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Using Machine Learning to Automatically and Accurately Characterize Retinal Images

Automatic Characterization of Retina OCT Images

To help our client with their Optical Coherence Tomography (OCT) image characterization needs, BioTeam worked with their researchers to develop an OCT segmentation software to automate the processing and segmentation of porcine retinal OCT images. BioTeam used machine learning (ML) techniques that have previously been shown to successfully segment human retinal OCT images using many types of biomarkers [1].

Since there were no publicly available trained ML models for porcine retina layers from OCT images, BioTeam developed the OCT segmentation software using supervised deep learning methods to automatically segment healthy and degraded porcine retina layers in OCT scans. One of the key goals of the segmentation software was the ease of use for researchers so they could easily deploy it to process and analyze new OCT images obtained from their experiments.

Initial results have shown that the retinal OCT segmentation software provides an effective evaluative tool for researchers using porcine models for retinal degeneration. The trained U-Net and DeepLabv3+ networks yielded an overall macro dice coefficient of 0.94 and 0.84 when tested on the healthy and degraded retinas evaluation data sets, respectively.

Researchers studying eye-related diseases frequently collect large numbers of retinal OCT images from patient and animal studies. Accurate and quantifiable characterization of retina layers in OCT images is important to differentiate healthy from diseased eyes since abnormal retina layers correlate to common disease types. For example, Age-Related Macular Degeneration (AMD)—the leading cause of blindness worldwide—can be diagnosed by identifying abnormal retinal layers caused by fluid build-up in the eye. Furthermore, different stages of AMD can be characterized by identifying the area and amount of degradation across retinal layers as a biomarker.

A common practice for researchers is to capture OCT images and manually delineate the different retina layers to assess retinal health. However, this task, commonly referred to as manual retina layer segmentation, is a time-consuming and inefficient process at scale that often only leads to a qualitative analysis of retina OCT images. This has created the need for an efficient and quantitative method for characterizing retina layers to differentiate healthy from diseased eyes in the clinic accurately. The ability to characterize each of the retinal layers at a pixel level would allow clinicians to use OCT images to characterize a disease state when compared to a baseline test of a healthy eye.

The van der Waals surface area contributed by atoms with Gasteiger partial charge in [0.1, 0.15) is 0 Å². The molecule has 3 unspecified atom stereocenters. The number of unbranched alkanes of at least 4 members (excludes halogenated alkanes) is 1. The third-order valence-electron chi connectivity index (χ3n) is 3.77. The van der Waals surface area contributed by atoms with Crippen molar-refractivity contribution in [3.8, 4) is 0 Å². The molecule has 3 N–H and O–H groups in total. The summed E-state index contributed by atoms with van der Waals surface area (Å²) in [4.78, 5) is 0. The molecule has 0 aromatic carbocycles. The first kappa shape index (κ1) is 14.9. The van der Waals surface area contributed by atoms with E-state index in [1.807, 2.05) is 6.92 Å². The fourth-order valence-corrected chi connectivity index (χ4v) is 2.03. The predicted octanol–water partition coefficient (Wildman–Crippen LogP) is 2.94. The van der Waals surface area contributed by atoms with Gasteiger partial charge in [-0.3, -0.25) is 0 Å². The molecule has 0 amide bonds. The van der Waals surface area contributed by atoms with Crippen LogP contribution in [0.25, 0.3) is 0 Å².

Future Work and Model Improvements

This first successful iteration of ML-driven OCT segmentation software model development has opened the door for future development work to enhance the software’s capabilities further. Examples include:

  • Retraining the underlying ML models with larger datasets. Performance may improve with larger ground truth datasets and preprocessing techniques such as image augmentation.
  • Training additional ML models to allow identification of other retinal pathologies.

Lessons Learned

  1. Developing successful ML models in biomedicine requires deep expertise in life sciences itself and technical expertise in machine learning, mathematics, statistical analysis, and software engineering.
  2. There is a tremendous desire to use ML by life science researchers. ML implementation skills are lagging behind that desire. As we conduct our ML work, we often find that a lack of familiarity with ML model architectures and implementation challenges researchers in the life sciences to develop effective ML models.
  3. ML and software engineers may not understand the biological implications of that work or what it may take to draw meaningful scientific conclusions. To succeed, the engineers need to understand the biologist, and the biologists need to understand the engineers.
  4. It is challenging to manage data for ML projects in biomedicine. It is important to standardize the format of data, as well as track its history and model versions in a traceable way using MLOps tools.
  5. It is important to keep in mind the end user’s technical expertise and prioritize ML model usability. For example, many researchers do not know how to use console-based applications. It is important to develop a graphical user interface (GUI) that is intuitive to the researchers using the model.
  6. Researchers need to be careful as these models have limitations in terms of generalizability. Results can vary depending on modifications to variables such as the disease state, the hardware configuration to obtain images, or the physical conditions under which the images are taken.



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